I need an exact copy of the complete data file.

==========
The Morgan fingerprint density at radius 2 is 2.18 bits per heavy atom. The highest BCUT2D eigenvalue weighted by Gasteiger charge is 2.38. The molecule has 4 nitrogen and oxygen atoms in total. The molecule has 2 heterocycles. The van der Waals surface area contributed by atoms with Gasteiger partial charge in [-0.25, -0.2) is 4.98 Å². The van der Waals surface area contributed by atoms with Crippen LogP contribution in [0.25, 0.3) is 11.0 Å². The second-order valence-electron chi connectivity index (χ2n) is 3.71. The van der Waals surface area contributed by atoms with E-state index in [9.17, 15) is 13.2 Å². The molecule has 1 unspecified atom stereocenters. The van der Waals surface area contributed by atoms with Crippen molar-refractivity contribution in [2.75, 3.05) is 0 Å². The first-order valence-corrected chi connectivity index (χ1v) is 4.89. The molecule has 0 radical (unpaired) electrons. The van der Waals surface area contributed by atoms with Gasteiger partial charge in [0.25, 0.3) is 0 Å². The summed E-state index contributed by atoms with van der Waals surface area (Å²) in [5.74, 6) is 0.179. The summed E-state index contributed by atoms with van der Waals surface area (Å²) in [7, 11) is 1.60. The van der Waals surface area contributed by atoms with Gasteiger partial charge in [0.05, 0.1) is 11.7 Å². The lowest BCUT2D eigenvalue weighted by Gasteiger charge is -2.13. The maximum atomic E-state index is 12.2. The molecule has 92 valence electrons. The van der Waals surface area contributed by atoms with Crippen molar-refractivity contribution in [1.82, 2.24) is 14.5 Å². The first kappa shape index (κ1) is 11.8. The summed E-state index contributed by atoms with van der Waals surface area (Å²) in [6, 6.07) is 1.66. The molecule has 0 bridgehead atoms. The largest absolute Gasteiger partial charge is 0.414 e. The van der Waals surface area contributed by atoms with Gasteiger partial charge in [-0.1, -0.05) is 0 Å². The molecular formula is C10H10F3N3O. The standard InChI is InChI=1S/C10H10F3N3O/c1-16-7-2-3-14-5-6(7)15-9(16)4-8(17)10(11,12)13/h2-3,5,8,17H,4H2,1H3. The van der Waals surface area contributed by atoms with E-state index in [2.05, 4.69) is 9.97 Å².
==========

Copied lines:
The Morgan fingerprint density at radius 2 is 2.18 bits per heavy atom. The highest BCUT2D eigenvalue weighted by Gasteiger charge is 2.38. The molecule has 4 nitrogen and oxygen atoms in total. The molecule has 2 heterocycles. The van der Waals surface area contributed by atoms with Gasteiger partial charge in [-0.25, -0.2) is 4.98 Å². The van der Waals surface area contributed by atoms with Crippen LogP contribution in [0.25, 0.3) is 11.0 Å². The second-order valence-electron chi connectivity index (χ2n) is 3.71. The van der Waals surface area contributed by atoms with E-state index in [9.17, 15) is 13.2 Å². The molecule has 1 unspecified atom stereocenters. The van der Waals surface area contributed by atoms with Crippen molar-refractivity contribution in [2.75, 3.05) is 0 Å². The first-order valence-corrected chi connectivity index (χ1v) is 4.89. The molecule has 0 radical (unpaired) electrons. The van der Waals surface area contributed by atoms with Gasteiger partial charge in [0.25, 0.3) is 0 Å². The summed E-state index contributed by atoms with van der Waals surface area (Å²) in [5.74, 6) is 0.179. The summed E-state index contributed by atoms with van der Waals surface area (Å²) in [7, 11) is 1.60. The van der Waals surface area contributed by atoms with Gasteiger partial charge in [0.05, 0.1) is 11.7 Å². The lowest BCUT2D eigenvalue weighted by Gasteiger charge is -2.13. The maximum atomic E-state index is 12.2. The molecule has 92 valence electrons. The van der Waals surface area contributed by atoms with Crippen molar-refractivity contribution in [1.82, 2.24) is 14.5 Å². The first kappa shape index (κ1) is 11.8. The summed E-state index contributed by atoms with van der Waals surface area (Å²) in [6, 6.07) is 1.66. The molecule has 0 bridgehead atoms. The largest absolute Gasteiger partial charge is 0.414 e. The van der Waals surface area contributed by atoms with Gasteiger partial charge in [-0.1, -0.05) is 0 Å². The molecular formula is C10H10F3N3O. The standard InChI is InChI=1S/C10H10F3N3O/c1-16-7-2-3-14-5-6(7)15-9(16)4-8(17)10(11,12)13/h2-3,5,8,17H,4H2,1H3. The van der Waals surface area contributed by atoms with E-state index in [2.05, 4.69) is 9.97 Å².